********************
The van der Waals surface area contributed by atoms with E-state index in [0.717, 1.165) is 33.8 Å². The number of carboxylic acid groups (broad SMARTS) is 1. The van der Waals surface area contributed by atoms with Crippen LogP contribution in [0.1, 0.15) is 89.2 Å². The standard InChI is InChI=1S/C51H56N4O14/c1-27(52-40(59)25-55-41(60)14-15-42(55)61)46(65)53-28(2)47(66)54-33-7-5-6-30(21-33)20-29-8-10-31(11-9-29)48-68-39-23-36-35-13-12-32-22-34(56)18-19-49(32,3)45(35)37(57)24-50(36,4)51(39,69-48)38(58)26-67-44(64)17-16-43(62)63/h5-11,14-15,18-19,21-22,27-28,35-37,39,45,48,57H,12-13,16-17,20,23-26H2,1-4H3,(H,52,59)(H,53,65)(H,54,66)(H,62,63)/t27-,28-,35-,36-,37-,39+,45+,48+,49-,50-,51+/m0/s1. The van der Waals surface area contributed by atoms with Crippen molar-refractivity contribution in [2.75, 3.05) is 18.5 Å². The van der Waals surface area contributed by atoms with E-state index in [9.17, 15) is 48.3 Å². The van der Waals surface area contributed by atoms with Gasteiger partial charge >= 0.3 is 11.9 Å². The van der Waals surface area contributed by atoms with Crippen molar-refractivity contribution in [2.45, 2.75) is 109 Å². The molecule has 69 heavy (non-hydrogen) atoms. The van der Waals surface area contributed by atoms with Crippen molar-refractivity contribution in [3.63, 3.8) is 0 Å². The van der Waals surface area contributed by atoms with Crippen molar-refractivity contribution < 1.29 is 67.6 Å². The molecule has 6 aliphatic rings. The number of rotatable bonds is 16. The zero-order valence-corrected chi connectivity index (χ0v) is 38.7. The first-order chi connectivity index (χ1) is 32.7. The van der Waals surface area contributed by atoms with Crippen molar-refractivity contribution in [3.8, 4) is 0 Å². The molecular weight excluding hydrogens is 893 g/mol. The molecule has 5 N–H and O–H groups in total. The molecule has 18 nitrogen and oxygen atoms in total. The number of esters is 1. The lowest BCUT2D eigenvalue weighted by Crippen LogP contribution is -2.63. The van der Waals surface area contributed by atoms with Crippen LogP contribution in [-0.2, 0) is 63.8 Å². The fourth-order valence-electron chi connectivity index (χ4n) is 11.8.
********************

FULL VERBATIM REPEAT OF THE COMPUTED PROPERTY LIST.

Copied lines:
The van der Waals surface area contributed by atoms with E-state index in [0.717, 1.165) is 33.8 Å². The number of carboxylic acid groups (broad SMARTS) is 1. The van der Waals surface area contributed by atoms with Crippen LogP contribution in [0.1, 0.15) is 89.2 Å². The standard InChI is InChI=1S/C51H56N4O14/c1-27(52-40(59)25-55-41(60)14-15-42(55)61)46(65)53-28(2)47(66)54-33-7-5-6-30(21-33)20-29-8-10-31(11-9-29)48-68-39-23-36-35-13-12-32-22-34(56)18-19-49(32,3)45(35)37(57)24-50(36,4)51(39,69-48)38(58)26-67-44(64)17-16-43(62)63/h5-11,14-15,18-19,21-22,27-28,35-37,39,45,48,57H,12-13,16-17,20,23-26H2,1-4H3,(H,52,59)(H,53,65)(H,54,66)(H,62,63)/t27-,28-,35-,36-,37-,39+,45+,48+,49-,50-,51+/m0/s1. The van der Waals surface area contributed by atoms with Crippen molar-refractivity contribution in [2.75, 3.05) is 18.5 Å². The van der Waals surface area contributed by atoms with E-state index in [9.17, 15) is 48.3 Å². The van der Waals surface area contributed by atoms with Gasteiger partial charge >= 0.3 is 11.9 Å². The van der Waals surface area contributed by atoms with Crippen molar-refractivity contribution in [2.45, 2.75) is 109 Å². The molecule has 69 heavy (non-hydrogen) atoms. The van der Waals surface area contributed by atoms with Crippen molar-refractivity contribution in [3.63, 3.8) is 0 Å². The van der Waals surface area contributed by atoms with Crippen molar-refractivity contribution < 1.29 is 67.6 Å². The molecule has 6 aliphatic rings. The number of rotatable bonds is 16. The zero-order valence-corrected chi connectivity index (χ0v) is 38.7. The first-order chi connectivity index (χ1) is 32.7. The van der Waals surface area contributed by atoms with Crippen molar-refractivity contribution in [3.8, 4) is 0 Å². The molecular weight excluding hydrogens is 893 g/mol. The molecule has 5 N–H and O–H groups in total. The molecule has 18 nitrogen and oxygen atoms in total. The number of esters is 1. The lowest BCUT2D eigenvalue weighted by Crippen LogP contribution is -2.63. The van der Waals surface area contributed by atoms with Crippen LogP contribution in [-0.2, 0) is 63.8 Å². The fourth-order valence-electron chi connectivity index (χ4n) is 11.8.